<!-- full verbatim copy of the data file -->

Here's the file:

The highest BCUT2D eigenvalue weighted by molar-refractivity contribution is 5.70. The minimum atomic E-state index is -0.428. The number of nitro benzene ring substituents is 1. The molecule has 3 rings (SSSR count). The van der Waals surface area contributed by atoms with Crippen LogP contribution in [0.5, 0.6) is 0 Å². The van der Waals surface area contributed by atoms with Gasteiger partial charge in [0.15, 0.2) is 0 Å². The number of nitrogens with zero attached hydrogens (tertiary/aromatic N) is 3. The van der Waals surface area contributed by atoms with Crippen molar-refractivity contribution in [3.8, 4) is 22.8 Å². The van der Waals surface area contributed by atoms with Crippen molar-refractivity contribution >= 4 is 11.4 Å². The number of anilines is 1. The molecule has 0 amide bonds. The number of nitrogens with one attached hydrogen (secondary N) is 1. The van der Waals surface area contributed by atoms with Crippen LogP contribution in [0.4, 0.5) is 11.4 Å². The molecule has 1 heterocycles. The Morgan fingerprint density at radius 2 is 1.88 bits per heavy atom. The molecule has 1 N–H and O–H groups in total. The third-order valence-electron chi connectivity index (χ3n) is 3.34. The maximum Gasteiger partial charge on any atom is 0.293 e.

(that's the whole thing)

The highest BCUT2D eigenvalue weighted by molar-refractivity contribution is 5.70. The minimum atomic E-state index is -0.428. The number of nitro benzene ring substituents is 1. The molecule has 3 rings (SSSR count). The van der Waals surface area contributed by atoms with Crippen LogP contribution in [0.5, 0.6) is 0 Å². The van der Waals surface area contributed by atoms with Gasteiger partial charge in [0.15, 0.2) is 0 Å². The number of nitrogens with zero attached hydrogens (tertiary/aromatic N) is 3. The van der Waals surface area contributed by atoms with Crippen molar-refractivity contribution in [3.8, 4) is 22.8 Å². The van der Waals surface area contributed by atoms with Crippen molar-refractivity contribution >= 4 is 11.4 Å². The number of anilines is 1. The molecule has 0 amide bonds. The number of nitrogens with one attached hydrogen (secondary N) is 1. The van der Waals surface area contributed by atoms with Crippen LogP contribution in [0.4, 0.5) is 11.4 Å². The molecule has 1 heterocycles. The Morgan fingerprint density at radius 2 is 1.88 bits per heavy atom. The molecule has 1 N–H and O–H groups in total. The third-order valence-electron chi connectivity index (χ3n) is 3.34. The maximum Gasteiger partial charge on any atom is 0.293 e.